In the early weeks of 2023, US stocks that suffered losses in 2022 have been making impressive gains and are leading the market higher. However, some investors are doubtful that the trend will continue. Stocks of companies like Nvidia, Netflix, and Meta Platforms that struggled in the previous year have rebounded in 2023, which has had a positive impact on the technology and communication services sectors. Additionally, smaller stocks that took a hit in 2022 have also performed well this year. The Goldman Sachs basket of unprofitable tech stocks, for example, rebounded 21% in 2023, dwarfing the S&P 500’s 6.5% gain.
Various factors are driving these moves, including the appeal of beaten-up stocks, a boost from falling bond yields, and investors unwinding bearish bets against stocks. Despite this, some investors remain skeptical that the gains will last, particularly if the markets continue to recalibrate expectations for how high the Federal Reserve will need to raise rates to keep inflation under control. Walter Todd, the Chief Investment Officer at Greenwood Capital, stated, “the extent to which it’s occurred is pretty dramatic. It certainly can’t continue at the extremes it has been.”
Many investors have raised their equity positioning, encouraged by several months of easing inflation readings, which has led to a 6.2% jump in the S&P 500 in January. One measure, equity positioning for systematic investors, has climbed to its highest in a year, according to a report from Deutsche Bank. Moderating bond yields, which surged in 2022 as the Fed raised interest rates to fight soaring inflation, have further bolstered the case for buying last year’s losers.
However, falling yields have caused many to question the sustainability of the recent rally. While lower interest rates generally boost the appeal of equities, they are particularly advantageous for technology and growth stocks whose valuations suffered in 2022 when yields shot higher. Since falling yields often increase the allure of equities, lower quality and longer-duration assets do well, according to Rob Almeida, Global Investment Strategist at MFS Investment Management.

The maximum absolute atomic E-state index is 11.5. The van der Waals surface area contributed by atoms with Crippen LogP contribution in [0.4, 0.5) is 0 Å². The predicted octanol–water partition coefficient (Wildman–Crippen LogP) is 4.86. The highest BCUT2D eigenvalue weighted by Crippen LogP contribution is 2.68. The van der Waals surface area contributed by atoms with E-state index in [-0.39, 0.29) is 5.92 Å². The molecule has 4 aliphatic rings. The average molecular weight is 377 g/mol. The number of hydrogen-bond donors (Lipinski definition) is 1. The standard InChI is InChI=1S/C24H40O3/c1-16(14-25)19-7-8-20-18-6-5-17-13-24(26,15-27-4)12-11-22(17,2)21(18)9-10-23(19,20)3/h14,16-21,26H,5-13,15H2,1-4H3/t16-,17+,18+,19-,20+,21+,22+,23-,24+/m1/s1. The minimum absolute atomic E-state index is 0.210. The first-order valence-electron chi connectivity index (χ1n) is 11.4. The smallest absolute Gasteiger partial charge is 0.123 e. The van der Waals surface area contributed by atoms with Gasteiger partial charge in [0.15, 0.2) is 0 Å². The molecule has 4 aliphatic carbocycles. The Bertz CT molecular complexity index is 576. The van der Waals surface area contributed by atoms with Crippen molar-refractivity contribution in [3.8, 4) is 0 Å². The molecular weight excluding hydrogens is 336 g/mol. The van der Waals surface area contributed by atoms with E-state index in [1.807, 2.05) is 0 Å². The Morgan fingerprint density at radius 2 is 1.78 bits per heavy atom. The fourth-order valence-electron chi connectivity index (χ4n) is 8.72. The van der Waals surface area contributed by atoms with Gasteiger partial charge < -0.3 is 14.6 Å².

Investors will be closely watching Tuesday’s release of US consumer price data for signs of continued inflation moderation. Some strategists at the Wells Fargo Investment Institute believe that the market leaders to-date are vulnerable to higher-for-longer interest rates and a slowing economy. They prefer not to chase equity rallies at this time and view the recent breadth and leadership as unsustainable.
David Kotok, Chief Investment Officer at Cumberland Advisors, is skeptical of the latest rally and some of the stocks leading the current run. His firm is underweight many of the big tech and growth stocks that have rebounded in 2023, preferring healthcare and defense shares and keeping a big allocation in cash. “Either the deterioration last year from an overvalued space is over, or this is a dead cat bounce in a wounded large sector, and the bear market of last year is not over,” Kotok said. “I am in the latter camp.”
While there are some signs that the leaders could continue to do well, there are concerns that the gains will not last. The three best-performing sectors in January since 1990 went on to post an average return of 11.3% over the next 12 months versus the S&P 500’s average gain of 9.3% over that time, according to investment research firm CFRA Research. It is likely that some of last year’s most beaten-up stocks could continue moving higher in the near term as investors cover more short positions. However, senior portfolio manager at Northwestern Mutual Wealth Management Company, Matt Stucky, believes that while the trend may last for a quarter or two, it is unlikely to persist throughout.